A Norumbega Almanac
The Woods Are Full Of Star Maps
By Dean Schneider,
After filling the bird feeder one morning this autumn, I was saddened to find a small dead bird - a warbler - lying in the grass under our picture window. Perhaps it had mistaken the reflection of sky and trees in the glass for the real thing.
I didn't recognize her species, so I assumed her to be an immature female that was just beginning her first migration. I smoothed the feathers on the little head. Her brain was smaller than a pea, yet it contained all the information necessary to be a proper warbler: how to fly, find food, and reproduce.
Next spring she could have built her first nest without her mother or any other bird showing her how, and she would have made it just right. It is as though she would have taken a little manual entitled "How to Build a Nest" out of a cubby-hole in her tiny brain, then opened its brand-new pages to Step One, which begins, "Select a piece of dead grass about two inches long..."
But this bird was so young that she hadn't even discovered a lot of the "how-to manuals" in her brain. One rather lengthy instruction booklet would have been "How to Migrate from Maine to Venezuela in the Fall." With it would be a compass, a clock, and even star maps. Most small birds migrate at night, and from experiments with birds released in planetariums, biologists have found that birds do actually use certain stars to guide them on their migration. This means that a way of keeping time is needed because the stars rotate through the sky just as the sun does.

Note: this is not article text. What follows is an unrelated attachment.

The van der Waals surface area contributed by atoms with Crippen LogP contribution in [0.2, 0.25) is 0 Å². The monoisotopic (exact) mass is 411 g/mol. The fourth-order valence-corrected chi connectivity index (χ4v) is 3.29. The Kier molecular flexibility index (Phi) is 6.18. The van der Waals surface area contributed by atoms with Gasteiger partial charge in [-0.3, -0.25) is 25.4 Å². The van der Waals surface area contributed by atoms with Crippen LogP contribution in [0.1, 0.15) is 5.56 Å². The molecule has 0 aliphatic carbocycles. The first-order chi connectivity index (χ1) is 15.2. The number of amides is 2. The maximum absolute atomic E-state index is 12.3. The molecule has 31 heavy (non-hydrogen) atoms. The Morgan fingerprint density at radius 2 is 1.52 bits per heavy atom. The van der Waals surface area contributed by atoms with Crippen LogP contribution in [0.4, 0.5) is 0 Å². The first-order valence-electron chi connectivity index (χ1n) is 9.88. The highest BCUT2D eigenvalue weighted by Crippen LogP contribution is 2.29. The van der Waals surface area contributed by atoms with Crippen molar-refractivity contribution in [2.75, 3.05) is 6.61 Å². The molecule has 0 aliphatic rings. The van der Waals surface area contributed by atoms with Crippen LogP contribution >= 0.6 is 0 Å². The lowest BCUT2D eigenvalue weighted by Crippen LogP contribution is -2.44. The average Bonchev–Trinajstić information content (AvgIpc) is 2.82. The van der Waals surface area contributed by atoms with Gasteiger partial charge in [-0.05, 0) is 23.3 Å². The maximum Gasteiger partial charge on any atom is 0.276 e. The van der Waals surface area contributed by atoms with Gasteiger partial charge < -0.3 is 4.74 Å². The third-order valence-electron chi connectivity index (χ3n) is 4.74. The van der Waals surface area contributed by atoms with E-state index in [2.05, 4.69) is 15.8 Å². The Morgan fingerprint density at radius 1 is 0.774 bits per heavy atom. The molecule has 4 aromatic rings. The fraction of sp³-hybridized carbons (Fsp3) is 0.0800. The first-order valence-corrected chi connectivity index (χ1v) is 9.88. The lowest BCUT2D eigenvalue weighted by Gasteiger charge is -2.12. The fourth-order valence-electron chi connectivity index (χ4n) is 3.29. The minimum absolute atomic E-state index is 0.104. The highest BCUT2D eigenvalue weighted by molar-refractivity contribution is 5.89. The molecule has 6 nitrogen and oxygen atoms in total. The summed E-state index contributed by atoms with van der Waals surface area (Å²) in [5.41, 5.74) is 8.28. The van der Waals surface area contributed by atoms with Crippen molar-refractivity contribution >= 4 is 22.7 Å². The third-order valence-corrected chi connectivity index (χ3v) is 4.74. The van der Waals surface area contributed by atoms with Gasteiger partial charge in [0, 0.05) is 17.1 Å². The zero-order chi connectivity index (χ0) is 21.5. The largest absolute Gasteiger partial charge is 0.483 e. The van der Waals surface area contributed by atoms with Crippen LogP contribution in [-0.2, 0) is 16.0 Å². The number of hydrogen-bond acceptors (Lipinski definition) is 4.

Birds also seem to be sensitive to the earth's magnetic field. Biologists discovered this by placing tiny magnets on the heads of homing pigeons. While wearing the magnets, the pigeons could not return home as well. It would be similar to my trying to use a compass while I had a magnet in my pocket. The compass would point to the magnet, rather than the North Pole.
From experiments like these, it now seems that many birds use a combination of landscape features, magnetism, and the stars when they migrate long distances.
I would need weeks to learn to navigate by air to Venezuela, if I ever could (My trigonometry is very weak.), but this little bird was hatched knowing how. And all that information was packed into a bit of brain tissue too small to see.
So I had in my hand that autumn morning a complete set of star maps on how to get to Venezuela, all neatly packaged in a tuft of colorful feathers. I felt a lingering melancholia about them fading away, unused. My only consolation was that on this incredible, profligate planet, the woods are full of star maps.